With the Ebola death toll mounting in West Africa, a Phase I trial of GlaxoSmithKline's experimental vaccine for the disease is underway at the U.S. National Institutes of Health.
Britain's drug price watchdog, the National Institute for Health and Care Excellence (NICE), has given the go-ahead to GlaxoSmithKline's Tafinlar, which is among the new class of melanoma drugs that target tumor mutations. Not surprisingly, though, there's a catch: GSK must provide the drug at an undisclosed discount, according to NICE's guidance document announcing the decision.
As the death toll of West Africa's Ebola outbreak reaches 2,500, GlaxoSmithKline's experimental Ebola vaccine is being tested at the U.S. National Institutes of Health with no apparent ill effects so far, health officials report.
Over the last few years we've seen some big changes in the way some drugs are developed. What better time to host a new FierceBiotech executive panel discussion on current trends in late-stage development?
Ebola vaccine research is moving ahead at lightening speed thanks to combined public and private sector efforts, with GlaxoSmithKline unveiling fresh data showing that its experimental jab protected monkeys in a preclinical study.
GlaxoSmithKline may have a bigger problem in China than previously thought. Before news about potential corruption in its pharma business surfaced, U.S. officials were already looking into possible bribery in its consumer healthcare unit. And so was GSK.
A vaccine under development by GlaxoSmithKline to prevent Ebola infection showed protection in monkeys that were exposed to the deadly pathogen. But if given to people, the preventive method would likely require a booster shot after the initial inoculation, according to a new study.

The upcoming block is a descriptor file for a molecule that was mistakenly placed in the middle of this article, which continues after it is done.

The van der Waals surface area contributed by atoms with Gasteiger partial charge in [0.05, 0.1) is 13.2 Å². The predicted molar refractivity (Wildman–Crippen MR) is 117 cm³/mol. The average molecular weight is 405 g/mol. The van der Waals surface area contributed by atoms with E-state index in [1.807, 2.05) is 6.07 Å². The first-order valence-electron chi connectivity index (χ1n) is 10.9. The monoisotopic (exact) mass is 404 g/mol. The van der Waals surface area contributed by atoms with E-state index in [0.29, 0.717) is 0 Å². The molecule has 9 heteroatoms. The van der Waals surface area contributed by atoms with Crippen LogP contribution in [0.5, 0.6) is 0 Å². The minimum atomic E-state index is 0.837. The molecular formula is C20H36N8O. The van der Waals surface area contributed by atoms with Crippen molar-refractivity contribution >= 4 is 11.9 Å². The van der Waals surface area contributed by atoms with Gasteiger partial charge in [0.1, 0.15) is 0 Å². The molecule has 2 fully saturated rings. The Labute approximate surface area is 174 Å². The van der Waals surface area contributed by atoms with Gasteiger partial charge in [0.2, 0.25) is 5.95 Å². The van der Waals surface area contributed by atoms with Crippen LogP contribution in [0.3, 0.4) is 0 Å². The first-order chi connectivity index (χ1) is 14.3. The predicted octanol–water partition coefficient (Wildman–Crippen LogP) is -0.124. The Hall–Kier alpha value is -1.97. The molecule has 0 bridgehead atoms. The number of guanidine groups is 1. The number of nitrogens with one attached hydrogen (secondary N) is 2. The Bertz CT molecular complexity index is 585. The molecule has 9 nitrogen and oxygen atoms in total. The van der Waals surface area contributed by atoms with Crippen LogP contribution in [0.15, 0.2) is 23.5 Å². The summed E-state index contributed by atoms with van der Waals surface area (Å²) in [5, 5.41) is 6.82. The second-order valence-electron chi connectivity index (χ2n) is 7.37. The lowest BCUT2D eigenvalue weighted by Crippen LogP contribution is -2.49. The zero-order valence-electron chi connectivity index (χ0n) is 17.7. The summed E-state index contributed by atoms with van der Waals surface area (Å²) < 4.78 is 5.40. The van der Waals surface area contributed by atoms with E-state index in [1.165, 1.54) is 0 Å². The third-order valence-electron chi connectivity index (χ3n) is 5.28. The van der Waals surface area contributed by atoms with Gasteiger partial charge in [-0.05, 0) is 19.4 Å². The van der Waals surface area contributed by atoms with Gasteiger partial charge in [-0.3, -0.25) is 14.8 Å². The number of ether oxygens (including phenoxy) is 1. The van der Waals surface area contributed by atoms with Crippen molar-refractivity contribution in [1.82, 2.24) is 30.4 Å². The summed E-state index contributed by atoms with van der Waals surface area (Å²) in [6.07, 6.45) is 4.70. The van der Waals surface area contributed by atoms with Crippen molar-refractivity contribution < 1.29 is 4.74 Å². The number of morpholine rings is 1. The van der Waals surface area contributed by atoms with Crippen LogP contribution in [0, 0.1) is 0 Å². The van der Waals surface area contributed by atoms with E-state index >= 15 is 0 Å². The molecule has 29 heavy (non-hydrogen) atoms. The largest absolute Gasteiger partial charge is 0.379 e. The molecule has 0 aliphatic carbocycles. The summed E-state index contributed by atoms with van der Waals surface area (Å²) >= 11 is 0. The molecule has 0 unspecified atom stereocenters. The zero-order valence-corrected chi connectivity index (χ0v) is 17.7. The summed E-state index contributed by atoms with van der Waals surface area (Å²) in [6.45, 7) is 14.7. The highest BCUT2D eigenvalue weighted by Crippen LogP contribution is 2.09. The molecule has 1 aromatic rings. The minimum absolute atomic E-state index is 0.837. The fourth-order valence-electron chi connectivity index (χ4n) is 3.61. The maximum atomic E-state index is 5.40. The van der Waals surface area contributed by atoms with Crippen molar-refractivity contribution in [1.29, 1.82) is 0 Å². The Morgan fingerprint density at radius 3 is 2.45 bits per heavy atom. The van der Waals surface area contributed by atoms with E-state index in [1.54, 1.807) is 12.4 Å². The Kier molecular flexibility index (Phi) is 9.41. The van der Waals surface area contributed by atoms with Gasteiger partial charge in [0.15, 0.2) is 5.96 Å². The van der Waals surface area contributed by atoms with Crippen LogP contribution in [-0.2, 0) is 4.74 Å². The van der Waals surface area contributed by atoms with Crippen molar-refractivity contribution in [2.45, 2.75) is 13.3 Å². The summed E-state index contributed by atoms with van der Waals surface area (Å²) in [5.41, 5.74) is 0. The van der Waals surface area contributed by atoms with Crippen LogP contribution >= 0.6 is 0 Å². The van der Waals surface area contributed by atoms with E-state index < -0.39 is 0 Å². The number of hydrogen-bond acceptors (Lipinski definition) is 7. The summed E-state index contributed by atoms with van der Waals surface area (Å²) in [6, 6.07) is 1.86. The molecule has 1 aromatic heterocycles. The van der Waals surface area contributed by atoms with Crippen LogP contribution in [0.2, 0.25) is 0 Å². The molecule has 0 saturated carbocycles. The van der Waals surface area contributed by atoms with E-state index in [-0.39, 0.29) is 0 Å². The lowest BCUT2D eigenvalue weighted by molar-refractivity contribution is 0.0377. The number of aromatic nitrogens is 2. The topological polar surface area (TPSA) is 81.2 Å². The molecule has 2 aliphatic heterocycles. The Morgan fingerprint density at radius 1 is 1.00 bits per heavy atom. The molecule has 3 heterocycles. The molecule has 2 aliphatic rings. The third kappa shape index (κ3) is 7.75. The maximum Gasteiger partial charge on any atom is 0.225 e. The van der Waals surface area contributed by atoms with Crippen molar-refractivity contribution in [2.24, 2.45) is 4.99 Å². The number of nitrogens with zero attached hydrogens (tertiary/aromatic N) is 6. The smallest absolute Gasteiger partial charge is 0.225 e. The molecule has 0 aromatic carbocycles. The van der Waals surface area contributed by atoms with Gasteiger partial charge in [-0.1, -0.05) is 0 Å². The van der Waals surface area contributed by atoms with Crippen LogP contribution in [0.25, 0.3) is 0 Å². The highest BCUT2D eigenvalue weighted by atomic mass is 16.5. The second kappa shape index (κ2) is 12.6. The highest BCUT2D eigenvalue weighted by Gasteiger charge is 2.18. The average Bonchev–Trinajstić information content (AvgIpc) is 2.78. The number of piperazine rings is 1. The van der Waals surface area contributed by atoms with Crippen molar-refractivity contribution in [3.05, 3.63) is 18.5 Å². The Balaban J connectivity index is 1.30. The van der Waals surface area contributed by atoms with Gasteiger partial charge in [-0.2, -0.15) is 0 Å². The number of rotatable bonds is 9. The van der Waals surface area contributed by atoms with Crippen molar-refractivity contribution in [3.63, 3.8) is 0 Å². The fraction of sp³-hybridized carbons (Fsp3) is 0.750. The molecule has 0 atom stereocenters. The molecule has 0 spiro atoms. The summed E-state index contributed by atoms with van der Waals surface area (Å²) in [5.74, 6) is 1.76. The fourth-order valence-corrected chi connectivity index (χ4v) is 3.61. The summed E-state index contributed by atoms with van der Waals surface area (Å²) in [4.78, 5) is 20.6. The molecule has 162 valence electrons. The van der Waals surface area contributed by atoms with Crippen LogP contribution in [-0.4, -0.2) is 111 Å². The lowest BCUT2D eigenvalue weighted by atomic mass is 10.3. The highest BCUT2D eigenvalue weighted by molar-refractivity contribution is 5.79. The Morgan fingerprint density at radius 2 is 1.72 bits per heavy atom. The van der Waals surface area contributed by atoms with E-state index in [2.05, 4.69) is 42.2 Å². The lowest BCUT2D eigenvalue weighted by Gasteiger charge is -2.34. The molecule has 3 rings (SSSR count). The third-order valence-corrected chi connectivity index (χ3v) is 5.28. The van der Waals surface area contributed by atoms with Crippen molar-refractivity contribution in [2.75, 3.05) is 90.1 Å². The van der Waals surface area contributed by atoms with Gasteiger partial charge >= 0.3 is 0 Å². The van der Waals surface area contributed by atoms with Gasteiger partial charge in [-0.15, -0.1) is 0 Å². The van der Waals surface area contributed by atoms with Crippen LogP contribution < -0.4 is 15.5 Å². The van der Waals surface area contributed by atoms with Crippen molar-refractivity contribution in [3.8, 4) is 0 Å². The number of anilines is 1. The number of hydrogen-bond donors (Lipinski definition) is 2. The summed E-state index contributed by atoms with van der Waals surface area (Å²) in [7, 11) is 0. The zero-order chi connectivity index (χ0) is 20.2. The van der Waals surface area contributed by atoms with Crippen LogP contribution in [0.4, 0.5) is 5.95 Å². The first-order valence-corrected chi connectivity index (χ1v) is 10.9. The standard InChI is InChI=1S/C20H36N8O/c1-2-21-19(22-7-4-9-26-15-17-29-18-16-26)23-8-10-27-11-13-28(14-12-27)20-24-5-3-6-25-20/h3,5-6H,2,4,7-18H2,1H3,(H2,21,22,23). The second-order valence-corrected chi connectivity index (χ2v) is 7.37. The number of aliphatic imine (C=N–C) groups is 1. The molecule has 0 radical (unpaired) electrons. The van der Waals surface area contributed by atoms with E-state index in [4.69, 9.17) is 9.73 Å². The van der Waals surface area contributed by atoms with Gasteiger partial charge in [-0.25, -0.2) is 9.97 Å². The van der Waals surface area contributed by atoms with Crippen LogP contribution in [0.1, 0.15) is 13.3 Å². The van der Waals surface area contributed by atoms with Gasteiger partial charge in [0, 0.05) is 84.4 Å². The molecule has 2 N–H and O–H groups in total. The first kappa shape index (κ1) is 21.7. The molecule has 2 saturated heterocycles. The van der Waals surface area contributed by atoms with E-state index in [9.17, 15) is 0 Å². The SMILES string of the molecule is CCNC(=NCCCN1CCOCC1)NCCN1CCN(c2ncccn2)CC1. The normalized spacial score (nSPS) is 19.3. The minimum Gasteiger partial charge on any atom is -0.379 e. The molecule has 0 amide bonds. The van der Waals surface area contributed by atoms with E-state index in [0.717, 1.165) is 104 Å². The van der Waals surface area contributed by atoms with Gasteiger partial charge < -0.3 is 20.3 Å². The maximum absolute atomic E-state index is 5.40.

GlaxoSmithKline is looking to set some drug development records as it races to the clinic with an Ebola vaccine, posting promising results in preclinical study as a public health crisis unfolds in Africa.
Investigators for GlaxoSmithKline detailed their promising Phase III data for the IL-5 biologic mepolizumab in asthma today, noting that the injectable halved the rate of exacerbations among a group of patients with uncontrolled cases of the respiratory disease. But while the pharma giant was making its case for a lower dosage of the drug for a particular profile of asthma patient, an expert in the field raised the prospect that GSK's biggest competitor in the real world may simply be cheaper therapies applied with proper compliance to the medical guidelines already in place.
GlaxoSmithKline's Canadian flu vaccine plant has been in the spotlight recently for problems that spurred an FDA warning letter and a talking-to from Health Canada. But it's different problems that the British drugmaker now says will keep it from filling about 30% of its Canadian order for this season--and they could compromise some of its U.S. shipments, too.